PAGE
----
When he wasn't being caught offside, Defoe looked every inch the predatory Premiership finisher, but was denied on several occasions by some titanic defending and skilful, fearless goalkeeping.
As the clock ran down, it became apparent that Tottenham would be more than happy to escape with a draw. Cardiff, on the other hand, raised the tempo in the last ten minutes and were after the decisive goal, but slipshod finishing let them down.
Even with the introduction of Aaron Lennon and Robbie Keane, Tottenham had failed to punch a hole through the brick wall marshalled by Loovens and Purse, and in the final analysis it is Cardiff who walked proudly off the pitch feeling as if they should have won this match.
A magnificent Cardiff performance, an absorbing cup tie, a slightly disappointing result, but a hell of a way to kick ourselves out of this slump, and who knows what could happen a week on Wednesday?
Four notes of negativity to offset a fine day out:
1. Will Cardiff ever shake off their reputation as brain-dead troglodytes when you witness 'supporters' staggering towards the ground chanting 'Spurs are on their way to Auschwitz...'?
2. If that wasn't bad enough, the brains trust on the Grange End then chipped in with choruses of 'Gas the Jews'.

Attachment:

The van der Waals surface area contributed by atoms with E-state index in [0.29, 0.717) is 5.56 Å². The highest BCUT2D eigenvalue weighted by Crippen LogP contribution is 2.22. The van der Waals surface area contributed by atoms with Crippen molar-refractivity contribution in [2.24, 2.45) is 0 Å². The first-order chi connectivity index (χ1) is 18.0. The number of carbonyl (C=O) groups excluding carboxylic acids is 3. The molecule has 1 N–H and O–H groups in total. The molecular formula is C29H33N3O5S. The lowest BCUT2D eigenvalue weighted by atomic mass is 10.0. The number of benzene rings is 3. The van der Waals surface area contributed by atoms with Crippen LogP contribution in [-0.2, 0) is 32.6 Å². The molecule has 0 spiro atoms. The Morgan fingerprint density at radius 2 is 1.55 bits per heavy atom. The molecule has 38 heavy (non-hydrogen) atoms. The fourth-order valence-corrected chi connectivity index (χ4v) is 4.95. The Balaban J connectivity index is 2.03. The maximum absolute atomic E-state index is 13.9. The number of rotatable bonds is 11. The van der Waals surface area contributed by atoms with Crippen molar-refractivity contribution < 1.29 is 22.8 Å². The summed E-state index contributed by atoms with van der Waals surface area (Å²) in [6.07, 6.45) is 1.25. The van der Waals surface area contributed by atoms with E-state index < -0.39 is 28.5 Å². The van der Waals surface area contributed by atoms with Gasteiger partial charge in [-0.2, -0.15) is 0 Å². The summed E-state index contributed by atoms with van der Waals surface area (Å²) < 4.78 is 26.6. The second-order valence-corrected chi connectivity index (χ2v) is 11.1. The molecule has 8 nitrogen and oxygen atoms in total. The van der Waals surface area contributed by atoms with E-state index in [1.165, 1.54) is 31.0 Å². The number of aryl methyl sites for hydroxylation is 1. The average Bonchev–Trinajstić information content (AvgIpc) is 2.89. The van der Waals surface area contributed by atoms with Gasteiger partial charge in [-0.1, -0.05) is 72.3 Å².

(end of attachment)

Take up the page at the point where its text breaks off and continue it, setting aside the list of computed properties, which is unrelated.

3. Setting off flares in the Grange End is one thing, but throwing them at police/away fans? Have these muppets got such short memories?
4. For the third time this season, (after Birmingham and Wolves) visiting supporters from a 'big' club cause a commotion in the away end, jostling stewards and police. It ain't big and it ain't clever. As the Bob Bank duly noted (again), 'Sit down and behave yourselves!'.
Paul Davies © 2007. Photos ©urban75/Paul Davies.
My players should be proud of themselves because they worked their socks off.
And the Cardiff fans were terrific and never stopped singing from start to finish.
Even though there were no goals it was an entertaining cup tie and we could have sneaked it, although they had a couple of chances as well.
Dave Jones, Cardiff manager.
Cardiff: Alexander, Gilbert, Purse, Loovens, McNaughton, Flood, McPhail, Scimeca, Ledley, Chopra, Thompson.
Subs Not Used:: Forde, Johnson, Cooper, Campbell, Blake.
Tottenham: LRobinson, Chimbonda, Dawson, Davenport, Lee (Gardner 88), Malbranque, Huddlestone, Tainio, Murphy (Lennon 67), Berbatov, Defoe (Keane 82).
Subs Not Used: Cerny, Zokora.